Why have some companies massively boosted their number of engaged employees, while others have not? It comes down to two reasons.
- An employee engagement program needs to be a manager education and development initiative, not a measurement initiative — but many are really just the latter. An annual survey by itself does not help anyone. The survey should be just an audit of whether things are getting better. But the program should be all about providing managers with learning and tools to increase engagement within their teams, week in and week out — through ongoing conversations between managers and their employees.
Many companies simply conduct an annual survey and more or less tell managers to “get better,” but they don’t sufficiently follow up. This has never worked and will never work. It’s not what our most successful clients do.
Any company with an “engagement program” should step back and look at what that program actually entails. If the program is all about arming managers with learning and tools to better engage their people every day, then it’s on the right track. If it is merely an annual survey and reporting exercise, the organization should close it down, regroup and start over.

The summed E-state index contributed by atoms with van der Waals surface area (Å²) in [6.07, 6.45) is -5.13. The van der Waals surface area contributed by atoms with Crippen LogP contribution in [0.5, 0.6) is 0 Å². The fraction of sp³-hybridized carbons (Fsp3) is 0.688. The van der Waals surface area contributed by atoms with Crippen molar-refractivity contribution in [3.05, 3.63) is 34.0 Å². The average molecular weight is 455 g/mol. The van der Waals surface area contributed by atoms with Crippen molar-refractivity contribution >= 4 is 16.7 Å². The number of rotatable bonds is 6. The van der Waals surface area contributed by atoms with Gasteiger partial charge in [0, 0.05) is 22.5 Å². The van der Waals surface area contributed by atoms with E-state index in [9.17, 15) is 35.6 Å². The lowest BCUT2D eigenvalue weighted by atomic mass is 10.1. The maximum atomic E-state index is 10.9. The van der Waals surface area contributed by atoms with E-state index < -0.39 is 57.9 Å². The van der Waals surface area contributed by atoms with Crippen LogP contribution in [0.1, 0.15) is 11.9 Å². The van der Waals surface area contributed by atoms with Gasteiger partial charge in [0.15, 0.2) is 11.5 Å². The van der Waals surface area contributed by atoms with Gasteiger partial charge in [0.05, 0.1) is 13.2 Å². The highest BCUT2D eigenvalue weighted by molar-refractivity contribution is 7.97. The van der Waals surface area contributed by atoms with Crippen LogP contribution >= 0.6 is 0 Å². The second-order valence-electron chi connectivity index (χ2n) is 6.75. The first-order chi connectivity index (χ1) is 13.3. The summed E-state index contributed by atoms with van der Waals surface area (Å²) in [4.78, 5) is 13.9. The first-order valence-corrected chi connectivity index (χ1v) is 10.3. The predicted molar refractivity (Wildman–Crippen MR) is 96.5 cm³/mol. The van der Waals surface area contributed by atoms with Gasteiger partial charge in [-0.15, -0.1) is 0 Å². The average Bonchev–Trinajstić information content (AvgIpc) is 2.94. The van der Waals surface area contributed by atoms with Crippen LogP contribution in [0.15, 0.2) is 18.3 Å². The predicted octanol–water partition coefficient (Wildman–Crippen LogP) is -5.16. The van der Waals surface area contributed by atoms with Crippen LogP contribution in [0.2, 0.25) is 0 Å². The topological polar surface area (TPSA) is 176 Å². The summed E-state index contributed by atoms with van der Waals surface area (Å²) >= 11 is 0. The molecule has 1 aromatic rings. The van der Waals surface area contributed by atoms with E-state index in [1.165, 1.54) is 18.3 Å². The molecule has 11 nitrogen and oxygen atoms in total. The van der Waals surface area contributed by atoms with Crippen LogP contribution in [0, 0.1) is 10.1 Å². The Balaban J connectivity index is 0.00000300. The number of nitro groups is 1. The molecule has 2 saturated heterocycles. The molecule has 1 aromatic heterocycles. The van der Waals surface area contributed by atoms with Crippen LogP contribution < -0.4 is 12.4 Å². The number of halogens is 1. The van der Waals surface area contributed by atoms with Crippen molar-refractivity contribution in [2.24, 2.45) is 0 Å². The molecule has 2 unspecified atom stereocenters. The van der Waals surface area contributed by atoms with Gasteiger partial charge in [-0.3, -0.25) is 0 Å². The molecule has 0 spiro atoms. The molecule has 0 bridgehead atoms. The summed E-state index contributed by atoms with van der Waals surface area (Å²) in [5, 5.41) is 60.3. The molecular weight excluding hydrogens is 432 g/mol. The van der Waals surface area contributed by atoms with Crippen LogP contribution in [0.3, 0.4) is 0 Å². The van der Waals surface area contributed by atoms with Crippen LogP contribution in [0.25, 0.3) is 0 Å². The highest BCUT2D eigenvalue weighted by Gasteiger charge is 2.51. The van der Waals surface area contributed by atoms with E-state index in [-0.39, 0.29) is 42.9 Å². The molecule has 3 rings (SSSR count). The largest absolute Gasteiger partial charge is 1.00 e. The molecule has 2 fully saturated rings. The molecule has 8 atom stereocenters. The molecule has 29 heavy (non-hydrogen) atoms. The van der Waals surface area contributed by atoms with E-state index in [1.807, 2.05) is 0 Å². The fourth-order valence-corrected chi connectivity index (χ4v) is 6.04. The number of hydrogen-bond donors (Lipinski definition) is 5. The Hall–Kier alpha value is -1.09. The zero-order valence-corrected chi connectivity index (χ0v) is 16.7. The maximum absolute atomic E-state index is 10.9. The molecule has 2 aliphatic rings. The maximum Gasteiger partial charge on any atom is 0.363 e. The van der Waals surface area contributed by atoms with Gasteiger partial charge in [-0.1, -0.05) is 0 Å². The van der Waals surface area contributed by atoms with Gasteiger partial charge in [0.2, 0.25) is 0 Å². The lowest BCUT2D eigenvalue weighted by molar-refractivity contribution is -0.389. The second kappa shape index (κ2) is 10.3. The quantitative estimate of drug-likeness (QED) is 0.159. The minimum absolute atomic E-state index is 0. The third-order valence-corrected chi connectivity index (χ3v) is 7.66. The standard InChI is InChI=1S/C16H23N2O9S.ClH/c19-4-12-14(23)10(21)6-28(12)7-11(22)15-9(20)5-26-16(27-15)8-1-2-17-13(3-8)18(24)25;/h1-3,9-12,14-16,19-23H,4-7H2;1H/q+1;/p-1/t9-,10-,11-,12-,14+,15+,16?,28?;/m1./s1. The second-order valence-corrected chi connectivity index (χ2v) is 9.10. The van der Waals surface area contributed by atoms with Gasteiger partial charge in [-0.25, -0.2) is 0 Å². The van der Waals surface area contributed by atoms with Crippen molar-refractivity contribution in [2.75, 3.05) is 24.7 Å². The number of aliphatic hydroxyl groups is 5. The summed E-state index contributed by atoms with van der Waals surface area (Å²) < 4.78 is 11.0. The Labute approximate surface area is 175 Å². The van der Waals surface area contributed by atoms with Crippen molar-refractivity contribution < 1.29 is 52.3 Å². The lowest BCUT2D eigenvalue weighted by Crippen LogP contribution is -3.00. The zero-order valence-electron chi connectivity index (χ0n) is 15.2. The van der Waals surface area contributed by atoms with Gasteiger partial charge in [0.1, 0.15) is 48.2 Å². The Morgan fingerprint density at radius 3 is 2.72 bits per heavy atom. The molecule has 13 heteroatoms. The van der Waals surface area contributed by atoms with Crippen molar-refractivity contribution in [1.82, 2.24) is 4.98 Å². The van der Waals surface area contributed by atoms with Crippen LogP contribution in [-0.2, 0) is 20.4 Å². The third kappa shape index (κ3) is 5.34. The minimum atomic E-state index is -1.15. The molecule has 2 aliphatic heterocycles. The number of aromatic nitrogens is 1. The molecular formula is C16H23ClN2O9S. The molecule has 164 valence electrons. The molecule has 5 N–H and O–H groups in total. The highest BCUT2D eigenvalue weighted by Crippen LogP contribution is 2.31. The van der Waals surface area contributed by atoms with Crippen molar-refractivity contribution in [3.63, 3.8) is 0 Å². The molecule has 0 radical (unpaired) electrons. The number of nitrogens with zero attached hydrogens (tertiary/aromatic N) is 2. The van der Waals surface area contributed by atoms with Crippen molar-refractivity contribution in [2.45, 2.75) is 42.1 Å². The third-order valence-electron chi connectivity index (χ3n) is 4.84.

- Companies are not nearly selective enough about whom they name as their managers, at every level. Most people become managers either because they were top individual performers or because they’ve been around the company a long time. Neither of those two things has ever shown a strong relationship to being a good manager. In fact, Gallup research has found that only 10% of human beings are naturally wired to be great managers — and some others, while not naturally gifted, are teachable. But companies choose candidates with the right talent for the job only 18% of the time.
While great manager education and development can help almost anyone be a better manager, it works a lot better if you invest heavily in people who are already wired to be great in the role. There are scientific ways to accomplish this: psychological assessments, better-interviewing questions by hiring managers, etc. Companies need to use this science.
Employee engagement programs haven’t worked at many companies because they haven’t been done right or implemented thoroughly. And frankly, this has stalled the engagement movement.
Measurement alone does not make a movement. More carefully choosing managers, and then providing those managers with the learning and tools to psychologically engage their teams, makes a movement. It is never too late to do the right things. Start now.